The All India Rubber Industries Association (AIRIA), an organisation comprising over 1,400 small and micro industries, has urged the Centre to increase the Customs duty on imports of finished rubber goods as it is lower than levy on natural rubber shipments into the country, said AIRIA President Shashi Singh.
Currently, the import duty on natural rubber is 25 per cent or ₹30 a kg, whichever is higher. Latex, made from natural rubber, attracts a 70 per cent import duty. On the other hand, a 10 per cent Customs duty is imposed on import of finished goods, ending up in an inverted duty structure.
“Our demand is that if the Centre cannot reduce the duty as it wants to protect the farmers, it is ok for us. But there should be some policy where this inverted duty structure can be controlled. People are directly importing products made from natural rubber or latex like gloves or other products. So our demand is that at least the import duty should be increased to discourage direct finished product import,” he told businessline in an online interaction.
5 lakh tonnes NR deficit
India has enough capacity and capability to produce rubber goods. “This will help fulfil the Prime Minister’s vision of Atma Nirbharata,” said Singh, who assumed the role as AIRIA president last month.
AIRIA has about 3,000 members representing its members and it is focussing on how to get benefits for the micro, small and medium industries from the government. “What we are working on is strategic planning, promoting growth, addressing industry challenges, sustainable practice and, most importantly, technological advancement and global market competitiveness. “This is what my focus will be during my term,” he said.
India produces less than 8.5 lakh tonnes of natural rubber (NR) while the demand is 13.5 lakh tonnes. “We have a deficit of about five lakh tonnes which is met through imports. Shipments into the country will increase as the demand is increasing,” said Singh.
Prices may rise
In view of the need to import natural rubber, the industrial commodity prices will likely increase in 2024. In the domestic market, the RSS4 (ribbed smoked sheet) is currently ruling at ₹163 a kg. Its equivalent, RSS3, is ruling at ₹171.99 a kg in Bangkok.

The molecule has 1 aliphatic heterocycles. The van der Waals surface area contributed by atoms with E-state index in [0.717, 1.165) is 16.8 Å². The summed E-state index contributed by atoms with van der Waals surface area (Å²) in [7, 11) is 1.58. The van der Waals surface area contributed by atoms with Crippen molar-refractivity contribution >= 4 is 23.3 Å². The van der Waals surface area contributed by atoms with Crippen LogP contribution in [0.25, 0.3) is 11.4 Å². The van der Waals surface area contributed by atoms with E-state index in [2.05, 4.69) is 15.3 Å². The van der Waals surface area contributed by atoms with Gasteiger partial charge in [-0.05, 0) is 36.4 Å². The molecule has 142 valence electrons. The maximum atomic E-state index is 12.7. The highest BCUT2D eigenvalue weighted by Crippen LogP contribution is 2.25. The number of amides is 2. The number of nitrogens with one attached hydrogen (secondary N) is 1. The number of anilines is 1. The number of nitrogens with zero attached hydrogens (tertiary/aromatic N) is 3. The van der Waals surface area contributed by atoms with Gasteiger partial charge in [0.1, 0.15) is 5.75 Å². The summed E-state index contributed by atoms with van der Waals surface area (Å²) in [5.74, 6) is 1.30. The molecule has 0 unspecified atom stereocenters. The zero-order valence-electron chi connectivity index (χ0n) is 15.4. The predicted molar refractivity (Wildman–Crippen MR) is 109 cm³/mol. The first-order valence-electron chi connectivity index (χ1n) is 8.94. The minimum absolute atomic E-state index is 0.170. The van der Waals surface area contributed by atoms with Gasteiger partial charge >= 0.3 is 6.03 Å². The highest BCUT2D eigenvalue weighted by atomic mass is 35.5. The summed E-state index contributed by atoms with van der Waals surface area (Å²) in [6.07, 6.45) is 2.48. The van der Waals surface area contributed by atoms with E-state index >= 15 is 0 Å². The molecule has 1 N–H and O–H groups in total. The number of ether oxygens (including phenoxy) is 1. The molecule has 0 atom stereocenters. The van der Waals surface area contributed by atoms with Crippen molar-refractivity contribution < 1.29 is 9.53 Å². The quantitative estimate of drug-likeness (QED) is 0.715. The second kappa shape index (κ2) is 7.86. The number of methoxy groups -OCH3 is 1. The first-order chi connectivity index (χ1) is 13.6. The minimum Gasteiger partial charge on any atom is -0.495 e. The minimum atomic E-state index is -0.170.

On the other hand, many varieties of synthetic rubber such as EPDM, silicon and polychloroprene are not produced in the country. These are imported and they need to be given the benefit of Customs duty for manufacturers to be competitive in the global market, he said.
But since the duty is 10 per cent on the finished products, many import the goods directly. “The inverted duty structure has to go in this too,” Singh said.
If the duty structure on the raw material side of synthetic rubber can be reduced, it will help the small and medium enterprises. On imports from Ivory Coast, the AIRIA President said since the country faced a demand-supply gap, the industry has to import from wherever raw material is available, though the non-tyre sector does not depend much on natural rubber.
India Rubber Expo 2024
Recently, Reliance Industry has begun producing butyl with Russian technology and it is the only producer of butyl in the country. The AIRIA is actively supporting the government to increase natural rubber production, particularly in the North-East and two other non-traditional areas such as the Konkan region in Maharashtra. “We are also promoting rubberwood in our seminars by asking people to buy rubberwood furniture. This will help since good prices will enable farmers to cut the trees after 30 years and go in for replantation,” Singh said.
To a question, the AIRIA president said almost all types of rubber products are being manufactured in the country. In particular, the industry did not face any competition from China as the Government has taken measures to curb Chinese imports, particularly toys and gloves.
AIRIA will hold one of its biggest exhibitions — India Rubber Export — in Mumbai from March 20 to 22 this year. “We will have an international rubber conference where speakers from leading global and domestic companies have been invited. It is a technical one providing inputs to the rubber industries. Second, we will be holding a reverse buyers-sellers meet, where 190 international buyers who want to buy rubber products from India will take part,” Singh said.
AIRIA will also allow its members to meet these buyers on a one-to-one basis after taking prior appointment. An association team is working on the production-linked incentive scheme in particular to overcome the hurdles posed in the regulations. “Under the PLI scheme, a company will have to invest ₹100 crore to ₹200 crore in machinery or their turnover has to be over ₹200 crore. Small scale industries such as rubber goods manufacturers cannot make such investments. So, we are trying to propose to the government if it can consider making a cluster of manufacturers to promote rubber industries,” he said.
AIRIA is also setting up a team to help its members implement the Bureau of Indian Standards norms smoothly, the AIRIA president said.